The Ming Tomb’s Sacred Way is one of the most complete and well-preserved in the country. It begins with an enormous stone memorial archway that lies in front of the area. Built in 1540, this archway is the oldest and the largest stone archway that exists in China today. Going farther in the Sacred Way, you can already see the Shengong Shengde Stele Pavilion. Inside such pavilion is a 50-ton tortoise that carries a stone tablet. At each corner of the stele pavilion is a white marble Huabiao or an ornamental pillar. Stationed on top of each pillar is a mythical beast that faces either outward or inward. Such positions are to express a hope that the emperor will not cling to the palace or forget to return to it to handle the affairs of the state. Then come two Roof Pillars that are located on each side of the road. Their surfaces are engraved with the cloud design and their tops have a rounded cylinder shape. After the 18 life-sized pairs of stone statues which were all sculpted out of whole stones, comes the gate named Dragon and Phoenix Gate.
The Sacred Way was initially constructed to lead to the Changling mausoleum. As time progressed, 12 more mausoleums were built.
This is the tomb of the Ming Dynasty’s 3rd Emperor, Zhu Di, and his Empress Xu. Among the sixteen rulers of the Ming Dynasty, Emperor Zhu Di, who is also known as Emperor Yongle, contributed the most to the country and had the greatest impact on history. The Ming Dynasty reached its peak during his reign. He built the Changling Tomb in 1409 which became the biggest and best preserved of all the thirteen tombs even if it was constructed first.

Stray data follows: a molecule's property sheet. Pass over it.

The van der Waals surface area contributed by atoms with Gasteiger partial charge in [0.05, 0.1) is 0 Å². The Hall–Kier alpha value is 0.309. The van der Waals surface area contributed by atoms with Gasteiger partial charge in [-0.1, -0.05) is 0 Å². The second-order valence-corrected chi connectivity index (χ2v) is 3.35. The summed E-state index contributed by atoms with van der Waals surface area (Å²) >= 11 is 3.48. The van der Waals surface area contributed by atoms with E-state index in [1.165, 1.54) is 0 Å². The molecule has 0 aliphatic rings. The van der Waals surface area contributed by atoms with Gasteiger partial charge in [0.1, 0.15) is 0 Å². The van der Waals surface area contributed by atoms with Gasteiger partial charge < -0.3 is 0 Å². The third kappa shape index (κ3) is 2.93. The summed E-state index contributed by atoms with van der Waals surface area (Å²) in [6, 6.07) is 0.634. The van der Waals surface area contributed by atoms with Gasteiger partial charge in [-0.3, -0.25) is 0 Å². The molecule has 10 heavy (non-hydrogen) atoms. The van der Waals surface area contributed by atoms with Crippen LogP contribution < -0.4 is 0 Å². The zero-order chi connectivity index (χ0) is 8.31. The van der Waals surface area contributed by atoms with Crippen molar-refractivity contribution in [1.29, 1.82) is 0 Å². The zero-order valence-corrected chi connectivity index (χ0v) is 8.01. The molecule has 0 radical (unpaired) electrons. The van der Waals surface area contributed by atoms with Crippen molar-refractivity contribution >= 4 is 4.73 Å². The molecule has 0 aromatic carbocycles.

This scenic destination with grand ancient architecture covers a total area of 120 square meters. Its design in front is shaped like a square and its back is round in shape. The front area is divided into three linking courtyards.
When you approach the Changling Tomb, you will first find its gate which is an Alhambresque one. Its rafters and arch are all made of colored glaze. It also has three small red doors underneath. Inside the gate is a courtyard where a well-reserved stele pavilion is situated.
After the stele pavilion courtyard is the second courtyard which is probably the most stunning and attractive part of the tomb. The gate to the second courtyard is called the Blessing and Grace Gate or Ling’en Gate. It has a width of 31 meters, depth of 14 meters, and a height of 15 meters. Stationed at the corners of the steps and below the railings are stone drainages shaped like a dragon head. There are stone carvings on the stone road in between each step and its lower part is a surging sea wherein you can see mountains standing and leaping out seahorses. On the upper part are two forceful dragons that are flying up and down to chase the fire beads.
On top of the steps is the main building of the Changling Tomb called the Blessing and Grace Palace or Ling’en Palace. It is the area used for offering sacrifices for the Emperor and the Empress. It is a very unique tomb palace which is the most preserved in the country. The huge camphor wood palace is perhaps the most exquisite relic of ancient China’s wooden architecture. Its area covers a total of 2,000 square meters and it was constructed on a 3-story-high platform of white marble. Its ceiling is painted colorfully and sustained by 16 solid camphor posts. The floor, on the other hand, is covered with golden bricks. The palace’s hall measures 67 meters wide and 29 meters deep. The life-sized bronze statue of the Emperor sits on the throne that is designed with nine dragons.